How does federal law classify illegal drugs?

How does federal law classify illegal drugs?

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Most people know that if you use, sell, manufacture or traffic drugs such as heroin or cocaine in the Troy area you can be charged with a drug crime. However, what if you were simply using cough syrup with codeine? Could this lead to a drug crime? The answer might surprise you.

The federal government classifies drugs into schedules. Crimes involving Schedule I drugs are treated more severely than those involving Schedule II drugs, etc. The following is a brief overview of federal drug schedules.

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Schedule I drugs

Schedule I drugs are those that do not have an accepted medical purpose and have a high potential for abuse. Heroin, LSD and ecstasy are all examples of Schedule I drugs. It is important to note that the federal government classifies marijuana as a Schedule I drug, even though many state laws do not.  While this may be changing, based on newly introduced legislation in the U.S. Congress, until a new law passes, marijuana remains illegal under federal law.

Schedule II drugs

Schedule II drugs are those that have an accepted medicinal purpose but have a high potential for abuse and have the propensity to cause severe psychological or physical addiction. Vicodin, methamphetamines, OxyContin and Ritalin are all examples of Schedule II drugs.

Schedule III drugs

Schedule III drugs are those with a moderate to low potential for physical or psychological addiction, but their potential for abuse is lower than that of Schedule I and Schedule II drugs. Tylenol with codeine, ketamine and anabolic steroids are some examples of Schedule III drugs.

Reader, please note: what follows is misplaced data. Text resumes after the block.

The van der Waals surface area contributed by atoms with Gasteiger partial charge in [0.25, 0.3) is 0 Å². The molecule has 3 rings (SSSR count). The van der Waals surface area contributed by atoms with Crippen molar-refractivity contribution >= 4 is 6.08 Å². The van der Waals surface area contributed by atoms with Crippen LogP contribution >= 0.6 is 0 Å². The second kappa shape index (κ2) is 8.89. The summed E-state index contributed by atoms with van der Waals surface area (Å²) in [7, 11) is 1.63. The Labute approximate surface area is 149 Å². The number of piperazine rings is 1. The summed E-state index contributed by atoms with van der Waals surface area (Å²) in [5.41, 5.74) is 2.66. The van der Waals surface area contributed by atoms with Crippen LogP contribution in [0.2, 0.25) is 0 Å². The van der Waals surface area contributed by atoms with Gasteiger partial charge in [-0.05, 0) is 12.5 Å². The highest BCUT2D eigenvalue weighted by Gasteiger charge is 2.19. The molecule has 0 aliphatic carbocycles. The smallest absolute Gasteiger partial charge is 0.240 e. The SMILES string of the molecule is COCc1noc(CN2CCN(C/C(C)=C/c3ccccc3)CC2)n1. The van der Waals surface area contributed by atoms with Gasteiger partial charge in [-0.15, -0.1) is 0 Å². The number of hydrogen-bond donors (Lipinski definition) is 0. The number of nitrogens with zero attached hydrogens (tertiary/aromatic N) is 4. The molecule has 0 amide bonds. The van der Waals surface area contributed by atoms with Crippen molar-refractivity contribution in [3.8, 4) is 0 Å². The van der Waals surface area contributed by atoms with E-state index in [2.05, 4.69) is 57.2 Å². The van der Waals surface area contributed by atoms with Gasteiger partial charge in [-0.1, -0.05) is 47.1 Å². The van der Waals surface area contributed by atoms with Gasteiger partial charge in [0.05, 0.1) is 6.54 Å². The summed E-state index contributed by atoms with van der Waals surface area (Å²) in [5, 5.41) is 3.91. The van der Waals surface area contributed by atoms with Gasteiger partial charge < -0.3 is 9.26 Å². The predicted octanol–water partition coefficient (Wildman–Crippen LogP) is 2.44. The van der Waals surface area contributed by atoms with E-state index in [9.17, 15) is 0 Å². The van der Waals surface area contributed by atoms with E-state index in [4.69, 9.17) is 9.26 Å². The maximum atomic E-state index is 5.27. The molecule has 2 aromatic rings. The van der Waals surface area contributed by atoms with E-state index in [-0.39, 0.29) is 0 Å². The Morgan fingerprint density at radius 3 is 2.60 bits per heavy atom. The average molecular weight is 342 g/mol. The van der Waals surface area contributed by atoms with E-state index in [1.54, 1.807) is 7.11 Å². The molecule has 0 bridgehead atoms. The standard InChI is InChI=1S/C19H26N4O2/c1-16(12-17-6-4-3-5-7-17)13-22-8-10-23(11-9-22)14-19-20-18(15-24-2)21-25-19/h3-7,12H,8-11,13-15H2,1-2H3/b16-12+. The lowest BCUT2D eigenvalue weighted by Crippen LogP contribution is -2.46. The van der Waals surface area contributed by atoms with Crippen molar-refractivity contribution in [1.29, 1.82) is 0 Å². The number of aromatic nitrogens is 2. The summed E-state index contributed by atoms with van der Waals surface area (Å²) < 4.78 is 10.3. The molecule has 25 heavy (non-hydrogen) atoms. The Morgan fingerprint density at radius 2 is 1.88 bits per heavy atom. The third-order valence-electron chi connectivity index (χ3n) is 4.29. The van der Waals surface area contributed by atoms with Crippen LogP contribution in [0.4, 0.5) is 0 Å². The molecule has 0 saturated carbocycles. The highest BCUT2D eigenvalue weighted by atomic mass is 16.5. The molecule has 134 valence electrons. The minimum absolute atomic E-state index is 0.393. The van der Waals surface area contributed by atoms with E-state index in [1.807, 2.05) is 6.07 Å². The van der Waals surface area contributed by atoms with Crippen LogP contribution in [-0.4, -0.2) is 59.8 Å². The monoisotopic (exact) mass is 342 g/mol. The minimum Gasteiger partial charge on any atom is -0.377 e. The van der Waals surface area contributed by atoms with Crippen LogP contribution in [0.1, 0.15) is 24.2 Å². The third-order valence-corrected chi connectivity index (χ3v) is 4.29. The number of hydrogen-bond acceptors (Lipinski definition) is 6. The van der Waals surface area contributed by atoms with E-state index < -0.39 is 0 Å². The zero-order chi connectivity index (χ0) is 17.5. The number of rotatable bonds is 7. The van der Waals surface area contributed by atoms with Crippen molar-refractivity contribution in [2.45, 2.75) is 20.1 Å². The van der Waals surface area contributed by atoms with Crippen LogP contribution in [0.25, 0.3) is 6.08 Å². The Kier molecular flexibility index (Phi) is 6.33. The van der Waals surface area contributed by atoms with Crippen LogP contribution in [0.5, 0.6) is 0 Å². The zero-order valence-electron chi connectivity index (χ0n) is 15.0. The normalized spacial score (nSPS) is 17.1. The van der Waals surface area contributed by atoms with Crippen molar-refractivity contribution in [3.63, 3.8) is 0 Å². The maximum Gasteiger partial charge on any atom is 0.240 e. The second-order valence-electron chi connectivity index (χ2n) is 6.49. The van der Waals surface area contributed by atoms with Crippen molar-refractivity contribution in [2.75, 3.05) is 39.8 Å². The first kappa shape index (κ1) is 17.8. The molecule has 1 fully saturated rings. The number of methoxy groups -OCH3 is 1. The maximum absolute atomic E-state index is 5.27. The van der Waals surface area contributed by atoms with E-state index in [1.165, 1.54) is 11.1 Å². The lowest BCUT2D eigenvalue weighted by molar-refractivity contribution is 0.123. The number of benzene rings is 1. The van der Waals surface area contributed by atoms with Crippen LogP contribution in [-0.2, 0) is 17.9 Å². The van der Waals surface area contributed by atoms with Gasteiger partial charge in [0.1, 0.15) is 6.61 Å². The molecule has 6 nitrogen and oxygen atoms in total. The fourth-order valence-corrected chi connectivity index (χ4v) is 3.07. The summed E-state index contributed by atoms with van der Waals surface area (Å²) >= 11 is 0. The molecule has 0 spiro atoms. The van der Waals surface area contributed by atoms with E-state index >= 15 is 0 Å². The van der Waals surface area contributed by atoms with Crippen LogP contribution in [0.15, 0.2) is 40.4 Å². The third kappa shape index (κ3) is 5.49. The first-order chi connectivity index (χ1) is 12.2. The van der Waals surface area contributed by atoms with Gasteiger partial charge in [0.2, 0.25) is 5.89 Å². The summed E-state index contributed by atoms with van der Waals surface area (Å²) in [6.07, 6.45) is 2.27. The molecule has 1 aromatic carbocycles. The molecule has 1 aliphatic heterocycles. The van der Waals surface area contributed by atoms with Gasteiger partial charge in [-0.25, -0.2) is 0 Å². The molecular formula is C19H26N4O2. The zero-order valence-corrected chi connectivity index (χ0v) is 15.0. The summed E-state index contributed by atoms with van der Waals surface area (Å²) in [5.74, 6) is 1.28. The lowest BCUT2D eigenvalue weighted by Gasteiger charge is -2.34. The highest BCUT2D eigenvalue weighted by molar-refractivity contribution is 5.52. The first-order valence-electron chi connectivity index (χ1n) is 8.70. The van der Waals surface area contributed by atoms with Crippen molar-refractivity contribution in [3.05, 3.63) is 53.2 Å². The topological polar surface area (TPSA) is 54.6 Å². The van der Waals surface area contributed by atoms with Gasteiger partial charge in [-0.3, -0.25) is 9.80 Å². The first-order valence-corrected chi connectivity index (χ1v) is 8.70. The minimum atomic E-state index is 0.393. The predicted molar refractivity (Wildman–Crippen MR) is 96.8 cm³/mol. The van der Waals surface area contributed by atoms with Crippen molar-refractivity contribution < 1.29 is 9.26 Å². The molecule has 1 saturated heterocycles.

Schedule IV drugs

Schedule IV drugs have a low potential for abuse and a low potential for addiction. Xanax, Valium and Tramadol are all examples of Schedule IV drugs.

Schedule V drugs

Schedule V drugs have a lower potential for abuse than Schedule IV drugs and contain limited amounts of specific narcotics. Cough medicine, Lyrica and Parepectolin are all examples of Schedule V drugs.

Learn more about your options if you are charged with a drug crime

Being charged with a drug crime, whether it involves a Schedule I drug or a Schedule V drug is a serious situation. It is important that you understand your rights and options in such situations. This post is for educational purposes only and does not contain legal advice. To learn more about drug charges in Michigan, we encourage you to visit our firm’s website for further information on this important topic.